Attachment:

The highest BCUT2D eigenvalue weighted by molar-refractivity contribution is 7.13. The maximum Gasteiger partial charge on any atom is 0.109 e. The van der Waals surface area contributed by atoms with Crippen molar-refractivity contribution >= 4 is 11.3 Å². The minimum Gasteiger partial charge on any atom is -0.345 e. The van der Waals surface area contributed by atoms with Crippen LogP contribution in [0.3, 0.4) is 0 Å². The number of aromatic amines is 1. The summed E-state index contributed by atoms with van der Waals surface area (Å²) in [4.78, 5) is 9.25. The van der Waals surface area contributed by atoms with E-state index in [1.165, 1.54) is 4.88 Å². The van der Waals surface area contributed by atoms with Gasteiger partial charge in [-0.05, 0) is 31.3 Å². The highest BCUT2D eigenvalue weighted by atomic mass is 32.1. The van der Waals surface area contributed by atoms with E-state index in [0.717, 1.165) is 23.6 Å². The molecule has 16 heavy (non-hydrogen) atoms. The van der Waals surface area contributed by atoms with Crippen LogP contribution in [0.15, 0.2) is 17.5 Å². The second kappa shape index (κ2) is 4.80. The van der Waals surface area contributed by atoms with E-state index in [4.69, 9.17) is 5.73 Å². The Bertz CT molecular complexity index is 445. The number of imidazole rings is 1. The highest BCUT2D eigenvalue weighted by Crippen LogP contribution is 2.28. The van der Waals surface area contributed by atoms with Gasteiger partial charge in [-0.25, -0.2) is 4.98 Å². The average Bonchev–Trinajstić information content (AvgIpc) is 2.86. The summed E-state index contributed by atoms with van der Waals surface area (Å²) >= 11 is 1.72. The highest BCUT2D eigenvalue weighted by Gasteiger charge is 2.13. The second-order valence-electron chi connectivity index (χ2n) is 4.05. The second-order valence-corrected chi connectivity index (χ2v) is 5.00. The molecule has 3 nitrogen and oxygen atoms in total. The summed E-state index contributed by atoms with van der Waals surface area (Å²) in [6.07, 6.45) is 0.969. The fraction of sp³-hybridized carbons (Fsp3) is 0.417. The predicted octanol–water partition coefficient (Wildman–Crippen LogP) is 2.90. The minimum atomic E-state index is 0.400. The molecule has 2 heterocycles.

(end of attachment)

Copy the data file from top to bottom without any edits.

The highest BCUT2D eigenvalue weighted by molar-refractivity contribution is 7.13. The maximum Gasteiger partial charge on any atom is 0.109 e. The van der Waals surface area contributed by atoms with Crippen molar-refractivity contribution >= 4 is 11.3 Å². The minimum Gasteiger partial charge on any atom is -0.345 e. The van der Waals surface area contributed by atoms with Crippen LogP contribution in [0.3, 0.4) is 0 Å². The number of aromatic amines is 1. The summed E-state index contributed by atoms with van der Waals surface area (Å²) in [4.78, 5) is 9.25. The van der Waals surface area contributed by atoms with E-state index in [1.165, 1.54) is 4.88 Å². The van der Waals surface area contributed by atoms with Gasteiger partial charge in [-0.05, 0) is 31.3 Å². The highest BCUT2D eigenvalue weighted by atomic mass is 32.1. The van der Waals surface area contributed by atoms with E-state index in [0.717, 1.165) is 23.6 Å². The molecule has 16 heavy (non-hydrogen) atoms. The van der Waals surface area contributed by atoms with Crippen LogP contribution in [0.15, 0.2) is 17.5 Å². The second kappa shape index (κ2) is 4.80. The van der Waals surface area contributed by atoms with E-state index in [4.69, 9.17) is 5.73 Å². The Bertz CT molecular complexity index is 445. The number of imidazole rings is 1. The highest BCUT2D eigenvalue weighted by Crippen LogP contribution is 2.28. The van der Waals surface area contributed by atoms with Gasteiger partial charge in [-0.25, -0.2) is 4.98 Å². The average Bonchev–Trinajstić information content (AvgIpc) is 2.86. The summed E-state index contributed by atoms with van der Waals surface area (Å²) >= 11 is 1.72. The highest BCUT2D eigenvalue weighted by Gasteiger charge is 2.13. The second-order valence-electron chi connectivity index (χ2n) is 4.05. The second-order valence-corrected chi connectivity index (χ2v) is 5.00. The molecule has 3 nitrogen and oxygen atoms in total. The summed E-state index contributed by atoms with van der Waals surface area (Å²) in [6.07, 6.45) is 0.969. The fraction of sp³-hybridized carbons (Fsp3) is 0.417. The predicted octanol–water partition coefficient (Wildman–Crippen LogP) is 2.90. The minimum atomic E-state index is 0.400. The molecule has 2 heterocycles.